My program works properly under windows, however, it seg faults when I try to compile/run it under linux.

#include <fstream>
#include <iostream>

using namespace std;

int main()
{
	char command;
	char infilename[80];
	char outfilename[80];
	char fileline[80];
	char nextline[80];
	char temp[80];
	char temp2[80];
	char * location;
	char sentence[250];
	int loc = 0;
	char log[250][80];
	int x = 0;
	int y = 0;
	fstream infile;
	fstream outfile;
	
	cout << "Enter instructions file name: ";
	cin >> infilename;
	
	infile.open(infilename, ios::in);
	outfile.open("output", ios::out);
 	if(!infile)
 	{
		cout << "File doesn't exist, exiting.\n";
		exit(1);
 	}
	
	infile.getline(sentence, 80);
	outfile << sentence << endl;

	do
	{	
		infile >> command;
	    infile.getline(fileline, 80);
		cout << command << fileline << endl;
		if(command == 'I')
		{
            		
			infile >> command;
			infile.ignore(10, ' ');
			infile.getline(nextline, 80);
			cout << command << " " << nextline << endl;

			if(command=='A')
			{
				location = strstr(sentence, nextline);
			
				location += strlen(nextline);
			
				strcpy(temp2, location);
				strcpy(location, fileline);
				location += strlen(fileline);
				strcpy(location, temp2);
				location += strlen(temp2);
			
				strcpy(temp, "");
				x++;
				outfile << sentence <<endl;
					
			}
			else if(command=='B')
			{
				location = strstr(sentence, nextline);
				strcpy(fileline, fileline + 1);
				strcat(fileline, " ");
				strcpy(temp2, location);
				strcpy(location, fileline);
				location += strlen(fileline);
				strcpy(location, temp2);
				location += strlen(temp2);
				outfile << sentence << endl;
				strcpy(temp, "");
				x++;
				
				
			}
			else if(command != ('A' || 'B'))
			{
				cout << "Input file corrupt, exiting...\n";
				
			}
			
		}
		
		else if(command == 'R')
		{
			location = strstr(sentence, fileline);
			strcpy(location, (location + strlen(fileline)));
			outfile << sentence << endl;
			x++;
			
		}
		
		else
		{
			cout << "Input file corrupt, exiting...\n";
		}
		
	}
	while(!infile.eof());
	
	infile.close();
	outfile.close();
	
	char readin[80];
	
	outfile.open("output", ios::in);
	
	while(!outfile.eof())
	{
        outfile.getline(readin, 80);
        cout << readin << endl;
    }
	
	outfile.close();

}

It segfaults after reaching

cout << command << " " << nextline << endl;

It will display the line, but will not enter the if statements. It will not get to a cout statement right after it, nor will it work properly if I just have

cout << command << " ";

It seems like the cout statement is causing the segfault, but that can't be right, can it?

Well, as nice as command != ('A' || 'B') looks it doesn't work like that. if( command != 'A' || command != 'B' ) is what you're looking for, but to be honest a straight out else should do -- it's proven to neither be an 'A' or 'B'.

Not sure if that's your problem now. Don't have linux.

Thanks. I hadn't noticed that, and its fixed now, but that didn't really effect the program any.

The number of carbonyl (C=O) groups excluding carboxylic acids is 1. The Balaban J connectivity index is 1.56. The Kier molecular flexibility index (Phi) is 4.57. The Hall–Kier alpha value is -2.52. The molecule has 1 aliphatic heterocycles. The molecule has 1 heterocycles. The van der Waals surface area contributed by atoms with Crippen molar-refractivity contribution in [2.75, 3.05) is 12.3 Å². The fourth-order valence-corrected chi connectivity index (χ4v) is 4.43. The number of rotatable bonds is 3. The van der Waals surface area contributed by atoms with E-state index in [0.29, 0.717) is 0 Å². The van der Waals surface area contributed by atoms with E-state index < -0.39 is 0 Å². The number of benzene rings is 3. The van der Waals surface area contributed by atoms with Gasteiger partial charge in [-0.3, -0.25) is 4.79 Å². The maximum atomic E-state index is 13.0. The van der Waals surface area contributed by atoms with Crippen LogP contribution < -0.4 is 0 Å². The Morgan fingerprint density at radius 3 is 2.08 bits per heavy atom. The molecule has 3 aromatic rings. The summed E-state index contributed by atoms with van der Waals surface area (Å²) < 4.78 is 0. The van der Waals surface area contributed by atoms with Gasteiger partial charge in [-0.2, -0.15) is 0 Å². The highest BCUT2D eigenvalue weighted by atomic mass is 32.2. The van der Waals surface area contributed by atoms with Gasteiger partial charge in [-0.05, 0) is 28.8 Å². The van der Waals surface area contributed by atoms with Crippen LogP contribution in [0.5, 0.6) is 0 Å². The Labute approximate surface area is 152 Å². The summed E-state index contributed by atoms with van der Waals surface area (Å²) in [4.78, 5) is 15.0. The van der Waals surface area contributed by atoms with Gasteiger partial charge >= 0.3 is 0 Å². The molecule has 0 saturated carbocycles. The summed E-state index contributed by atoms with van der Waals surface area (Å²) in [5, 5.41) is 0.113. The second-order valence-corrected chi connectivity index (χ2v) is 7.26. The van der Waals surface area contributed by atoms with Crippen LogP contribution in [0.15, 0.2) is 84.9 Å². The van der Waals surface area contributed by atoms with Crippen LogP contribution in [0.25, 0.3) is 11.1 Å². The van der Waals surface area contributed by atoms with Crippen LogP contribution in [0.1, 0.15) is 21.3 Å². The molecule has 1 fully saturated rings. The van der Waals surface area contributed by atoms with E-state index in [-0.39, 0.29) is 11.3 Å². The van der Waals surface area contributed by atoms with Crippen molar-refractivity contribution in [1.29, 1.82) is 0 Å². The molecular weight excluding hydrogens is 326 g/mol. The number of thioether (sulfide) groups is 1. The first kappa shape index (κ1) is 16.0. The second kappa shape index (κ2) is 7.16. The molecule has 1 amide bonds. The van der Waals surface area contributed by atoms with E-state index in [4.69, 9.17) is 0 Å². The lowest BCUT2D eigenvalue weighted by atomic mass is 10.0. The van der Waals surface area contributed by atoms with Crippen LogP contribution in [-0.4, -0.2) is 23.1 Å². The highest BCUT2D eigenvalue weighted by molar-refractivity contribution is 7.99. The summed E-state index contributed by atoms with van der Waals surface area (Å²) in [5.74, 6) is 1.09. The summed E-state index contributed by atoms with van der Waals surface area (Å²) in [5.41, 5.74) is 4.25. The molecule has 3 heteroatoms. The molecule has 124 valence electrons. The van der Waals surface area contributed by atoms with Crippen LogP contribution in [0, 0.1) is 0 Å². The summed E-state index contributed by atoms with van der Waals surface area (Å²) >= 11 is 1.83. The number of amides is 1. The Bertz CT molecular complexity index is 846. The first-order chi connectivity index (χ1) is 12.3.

But, like I said, it does work under Windows, just not Linux.

My program works properly under windows, however, it seg faults when I try to compile/run it under linux.

So, how did you get the executable program when there were compile erorrs? No respectable compiler produces the executable under that condition. Do you not look at the messages your compiler produces?

But, like I said, it does work under Windows, just not Linux.

The exact same code ? Is yes, then its impossible you could have gotten a clean compile.

I'm sorry I wasn't clear. I meant that I had compiled it under linux (successfully) to get a .out file. Executing the .out file does not work though. Compiling under windows to gets me a working, non seg-faulting .exe file.

I hope that made sense.

No it doesn't make sence. What compiler are you using ? No compiler in the world would have given you a clean compile with those errors in it. You just did not pay any attention to the errors your compiler gave you.

> My program works properly under windows, however, it seg faults when
> I try to compile/run it under linux.
Unfortunately, that just makes you lucky, not good.

Code sometimes works, despite your best attempts to muck it up. Yet at other times, even the most minor transgression is severely punished.

> strcpy(location, (location + strlen(fileline)));
Overlapping copies using strcpy() are undefined (meaning anything can happen - like working vs. seg fault).
Try copying via a second array.

Why are you using messy C char arrays in a C++ program by the way?

Yes, I realize using char arrays is terrible, but those were assignment requirements.

Thanks to everyone who replied, but I've got it working now.

Yes, I realize using char arrays is terrible, but those were assignment requirements.

Thanks to everyone who replied, but I've got it working now.

What did you do to resolve the problem?

I recopied the input file I was reading from, saved it under a different name, and it worked fine. Nothing was changed in either the code or the file, so I don't really know why it was giving me so much problems.

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